After an ironic gruesome execution scene, you repeat the cycle, only with more floors of the school opened for exploration. The game offers a fast-travel system, which you will want to become familiar with quickly, though exploring each floor will yield coins you can use later on.
The game’s illustrations utilize a blend of horrific graphics with a pop art visual style. Yes, students are gruesomely murdered, but the blood you see is hot pink. The vast majority of the school is decked out in bright hues, only for the trials to be decidedly somber in their color choices. Both ways, however, are impeccably done, detailed with a precision you don’t find very often.
The game’s shining gem, though, is its script. Surprisingly clever for a visual novel game, it smartly blends an engrossing story with well-done character development, smattered with well-timed bits of comedy throughout. The story plays out almost like a high school simulator, allowing you the chance to bond with characters who may not live enough to see the game’s end. The dialogue is perfectly awkward, perfectly keyed to high schoolers trapped in a less-than-ideal scenario. It’s both appropriately funny and devastatingly upsetting, leaving you filled with despair once you realize you may have spent too much time getting to know one character, only to see their corpse the night day. And you never want to stumble upon those corpses because you’ve become attached to these zany students. You want to learn more about them, why they act the way they do, what their dreams are, only for those connections to be violently snapped.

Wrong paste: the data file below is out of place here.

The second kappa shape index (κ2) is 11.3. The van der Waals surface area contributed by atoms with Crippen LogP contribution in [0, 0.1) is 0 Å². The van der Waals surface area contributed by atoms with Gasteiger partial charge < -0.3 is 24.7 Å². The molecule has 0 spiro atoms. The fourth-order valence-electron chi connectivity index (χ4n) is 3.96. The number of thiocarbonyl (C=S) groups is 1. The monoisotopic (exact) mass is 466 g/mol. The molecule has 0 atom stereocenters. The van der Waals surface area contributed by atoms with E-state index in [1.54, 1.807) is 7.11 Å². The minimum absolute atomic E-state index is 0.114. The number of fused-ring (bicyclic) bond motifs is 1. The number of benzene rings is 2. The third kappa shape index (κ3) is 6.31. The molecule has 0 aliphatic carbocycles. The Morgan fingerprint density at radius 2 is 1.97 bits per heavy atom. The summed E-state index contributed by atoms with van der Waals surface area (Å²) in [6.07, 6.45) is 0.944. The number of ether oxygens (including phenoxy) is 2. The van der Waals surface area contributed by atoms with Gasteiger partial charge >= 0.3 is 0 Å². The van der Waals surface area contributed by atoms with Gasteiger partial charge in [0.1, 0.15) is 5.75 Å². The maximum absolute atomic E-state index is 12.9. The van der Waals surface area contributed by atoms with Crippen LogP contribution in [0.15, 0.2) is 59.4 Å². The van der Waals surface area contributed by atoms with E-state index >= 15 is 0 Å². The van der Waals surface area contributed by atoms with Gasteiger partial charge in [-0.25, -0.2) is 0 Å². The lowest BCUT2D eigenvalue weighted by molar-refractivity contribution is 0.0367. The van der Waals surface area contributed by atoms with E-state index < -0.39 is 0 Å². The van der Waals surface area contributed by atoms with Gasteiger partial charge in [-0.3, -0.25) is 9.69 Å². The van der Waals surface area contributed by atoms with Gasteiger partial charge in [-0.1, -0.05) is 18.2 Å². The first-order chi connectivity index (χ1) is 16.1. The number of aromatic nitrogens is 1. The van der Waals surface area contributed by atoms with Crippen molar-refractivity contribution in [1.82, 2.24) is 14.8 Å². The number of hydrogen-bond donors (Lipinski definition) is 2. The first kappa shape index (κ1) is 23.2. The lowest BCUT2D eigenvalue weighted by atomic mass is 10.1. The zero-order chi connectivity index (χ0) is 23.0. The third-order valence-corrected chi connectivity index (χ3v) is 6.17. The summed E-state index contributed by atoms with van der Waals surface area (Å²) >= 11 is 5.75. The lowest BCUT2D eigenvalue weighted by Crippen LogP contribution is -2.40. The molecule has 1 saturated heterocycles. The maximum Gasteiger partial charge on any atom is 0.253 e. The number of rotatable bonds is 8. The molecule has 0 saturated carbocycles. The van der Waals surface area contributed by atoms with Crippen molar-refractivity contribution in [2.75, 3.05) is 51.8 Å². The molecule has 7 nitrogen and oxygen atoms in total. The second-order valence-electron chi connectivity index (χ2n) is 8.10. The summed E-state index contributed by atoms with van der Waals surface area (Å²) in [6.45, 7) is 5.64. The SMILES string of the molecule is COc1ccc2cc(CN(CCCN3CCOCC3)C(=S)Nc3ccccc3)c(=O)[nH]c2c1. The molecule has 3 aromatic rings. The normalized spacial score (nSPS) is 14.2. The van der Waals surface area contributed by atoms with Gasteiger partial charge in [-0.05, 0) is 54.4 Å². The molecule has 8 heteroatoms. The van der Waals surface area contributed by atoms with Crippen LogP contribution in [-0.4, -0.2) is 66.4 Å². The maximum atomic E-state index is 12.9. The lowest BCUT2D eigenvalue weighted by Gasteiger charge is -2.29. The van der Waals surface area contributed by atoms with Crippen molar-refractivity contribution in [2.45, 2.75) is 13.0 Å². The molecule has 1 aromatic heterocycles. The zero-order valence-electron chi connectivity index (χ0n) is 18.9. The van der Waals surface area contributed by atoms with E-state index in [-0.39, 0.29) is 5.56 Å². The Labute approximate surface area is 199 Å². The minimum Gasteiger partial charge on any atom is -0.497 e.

For fans of “Ace Attorney,” “Persona” or the film “Battle Royale,” you’ll find pleasure in the game’s mixed structure. The trials are less convoluted than any “Ace Attorney” game, but they still will leave you confused if you’re not playing attention. As with “Persona,” you’ll have opportunities to learn more about other characters through free time events, moments in the game when the story doesn’t so much progress as deepen. You can even give gifts to further bond (think social links) with the other students, which you can buy with your Monokuma coins. “Battle Royale” junkie? Well, there’s plenty of students killing other students in order to survive to sate every fan.
The game, though, does have a nasty habit of repeating itself. You learn of a major revelation? Prepare to hear the same snippet of dialogue about a dozen times. A conversation suddenly matters during a class trial? Don’t worry, because you’re going to see it multiple times. Time and again, the game repeats information it deems important ad nauseam.
In the end, “Danganronpa: Trigger Happy Havoc” is a clever blend of a witty script and a gruesome murder-mystery. The underlying conundrum — the one of why you’re trapped in Hope’s Peak Academy and who’s pushing you to kill your fellow students — is far deeper and engaging then you may first realize. The zany characters are truly enjoyable, no matter your initial impression. The light-hearted moments offer a stark contrast to the deadly killing game you find yourself playing. When it boils down to it, this is a game of trust, and who you trust can mean the difference between life and death. Choose wisely.
Five “Ultimate Unlucky Student” stars out of five, and a critic’s pick.